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Decoding Dialogflow: What Makes a Good Bot

In part one of this series, we discussed conversational AI and described the principal capabilities Google Contact Center AI (CCAI) provides: Virtual Agent, Agent Assist, and Conversational Topic Modeler. We also illustrated how Dialogflow, Google’s natural language understanding engine within CCAI, works. In this article we focus on some of the characteristics that make for a good intelligent virtual agent or bot project.
 
The tremendous interest in conversational AI is a global phenomenon. Google reports striking year-over-year growth in the number of developers who are using Dialogflow to create intelligent agents, with the number of account users surpassing 850,000 as of April.

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Google CCAI developer growth chart

Growth over time in the number of developers using Google's Dialogflow platform to create intelligent agents (source: “The Next Conversation: Powering Customer Conversations with AI” at Google Cloud Next ’19)

 
With the growing importance in intelligent agents and conversational interfaces, it might be illuminating to consider, “What makes a good bot project?” And, perhaps just as enlightening, “What causes bots to fail?”
 
Characteristics of Good and Bad Bots
In an email exchange around what constitutes a good bot, Google suggested that “any use case where you interact with customers regularly to address questions or other needs” could be a candidate for an intelligent bot project. Within the scope of the contact center, this will include classic customer support services in which a significant percentage of the call volume corresponds to a recurring set of customer questions or situations. Having live agents respond over and over to the same frequently asked questions (FAQs) is one example of an activity that could potentially be automated to free up valuable live agent time.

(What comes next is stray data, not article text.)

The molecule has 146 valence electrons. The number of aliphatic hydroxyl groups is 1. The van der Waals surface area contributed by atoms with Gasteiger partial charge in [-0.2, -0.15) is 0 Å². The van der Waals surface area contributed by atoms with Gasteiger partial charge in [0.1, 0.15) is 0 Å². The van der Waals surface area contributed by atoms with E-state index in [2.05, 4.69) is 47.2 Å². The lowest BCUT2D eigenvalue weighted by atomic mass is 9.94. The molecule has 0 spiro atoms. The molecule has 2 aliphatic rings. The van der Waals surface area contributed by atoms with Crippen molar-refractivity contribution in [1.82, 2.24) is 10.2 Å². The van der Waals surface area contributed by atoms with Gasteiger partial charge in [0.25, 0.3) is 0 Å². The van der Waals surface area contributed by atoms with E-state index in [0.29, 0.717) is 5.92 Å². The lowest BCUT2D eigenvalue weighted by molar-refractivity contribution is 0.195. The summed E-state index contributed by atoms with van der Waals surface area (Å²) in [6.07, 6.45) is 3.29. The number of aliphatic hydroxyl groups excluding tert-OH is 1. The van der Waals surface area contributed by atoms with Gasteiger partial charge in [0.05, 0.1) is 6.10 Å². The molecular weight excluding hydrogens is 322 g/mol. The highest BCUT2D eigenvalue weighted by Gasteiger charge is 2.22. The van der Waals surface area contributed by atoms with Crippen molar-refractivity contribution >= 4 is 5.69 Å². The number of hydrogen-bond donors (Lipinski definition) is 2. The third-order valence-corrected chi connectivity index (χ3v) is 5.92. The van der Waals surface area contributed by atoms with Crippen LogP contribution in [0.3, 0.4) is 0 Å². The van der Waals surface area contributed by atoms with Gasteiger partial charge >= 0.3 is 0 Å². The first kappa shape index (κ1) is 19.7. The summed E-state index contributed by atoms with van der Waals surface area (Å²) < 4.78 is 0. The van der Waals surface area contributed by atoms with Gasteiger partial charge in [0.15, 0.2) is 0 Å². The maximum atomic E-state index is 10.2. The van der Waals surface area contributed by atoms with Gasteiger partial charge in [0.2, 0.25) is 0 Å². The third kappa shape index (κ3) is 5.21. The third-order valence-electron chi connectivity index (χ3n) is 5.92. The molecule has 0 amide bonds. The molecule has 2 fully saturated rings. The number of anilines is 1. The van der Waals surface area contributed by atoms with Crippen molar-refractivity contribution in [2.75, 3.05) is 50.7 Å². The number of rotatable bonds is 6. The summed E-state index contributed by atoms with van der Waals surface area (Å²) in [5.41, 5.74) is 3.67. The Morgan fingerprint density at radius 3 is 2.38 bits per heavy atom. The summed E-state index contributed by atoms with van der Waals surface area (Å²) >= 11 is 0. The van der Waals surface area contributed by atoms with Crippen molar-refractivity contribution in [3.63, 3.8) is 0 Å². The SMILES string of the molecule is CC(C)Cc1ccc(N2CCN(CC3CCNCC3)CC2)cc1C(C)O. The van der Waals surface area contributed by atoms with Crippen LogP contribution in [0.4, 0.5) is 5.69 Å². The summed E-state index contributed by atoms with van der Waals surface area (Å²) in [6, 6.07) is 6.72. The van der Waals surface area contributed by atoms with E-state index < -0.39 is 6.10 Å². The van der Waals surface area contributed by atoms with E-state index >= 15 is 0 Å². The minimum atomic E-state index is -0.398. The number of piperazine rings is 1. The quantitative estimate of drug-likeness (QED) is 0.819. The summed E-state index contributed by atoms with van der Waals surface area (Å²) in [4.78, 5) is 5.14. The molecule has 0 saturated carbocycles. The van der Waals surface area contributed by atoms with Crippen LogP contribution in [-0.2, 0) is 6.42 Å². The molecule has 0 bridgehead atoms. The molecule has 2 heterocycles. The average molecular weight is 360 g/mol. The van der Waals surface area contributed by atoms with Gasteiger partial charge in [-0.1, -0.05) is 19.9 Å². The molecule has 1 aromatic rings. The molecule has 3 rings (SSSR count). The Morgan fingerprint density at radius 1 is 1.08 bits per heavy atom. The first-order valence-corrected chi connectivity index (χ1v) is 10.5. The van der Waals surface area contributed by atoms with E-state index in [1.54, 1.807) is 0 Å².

Other examples include process-oriented support such as changing a password, transferring money, or placing an order for food items or tickets. Bots are even beginning to augment existing processes: In an unusual yin-yang contradictory twist, Google reports that it has successfully created bots that teach live agents how to better interact with customers.
 
What Makes a Good Bot
So, if intelligent bots are going to be so important in our future, what are some of the characteristics that go into designing a good bot? Here are some specifics:
 
1. A bot needs to do something useful for the customer and do it in a way that is easier than other alternatives. It should save time and reduce the effort a customer needs to expend to resolve her or his needs while interacting with an organization’s products or services. It then needs to get out of the way, meaning that the bot should be efficient, succinct, and fast.
 
2. A bot needs to communicate clearly to the customer what it can do. Just telling a customer he or she is conversing with a bot isn’t enough. The bot needs to state, in a succinct way, what its capabilities are.
 
3. A bot needs to reflect an organization’s brand and image. It should behave and act in support of the company’s overall corporate persona. The way messages are crafted, the words used, the tone of voice, the cadence, wit, and sass need to be designed so that the people using the bot are continuously exposed to the brand’s values during their engagements with the bot.
 
4. A bot should understand the user’s intent and the context.
  • Understanding intent involves a technical term called “conversation implicature.” The understanding we get from words is rarely literal or superficial; consequently, the bot needs to understand what we mean, not necessarily what we say. An example would be, “Pass the salt.” What we really mean in this phase is that someone wants to add salt to their meal as opposed to wanting to catch salt that is thrown or tossed to them.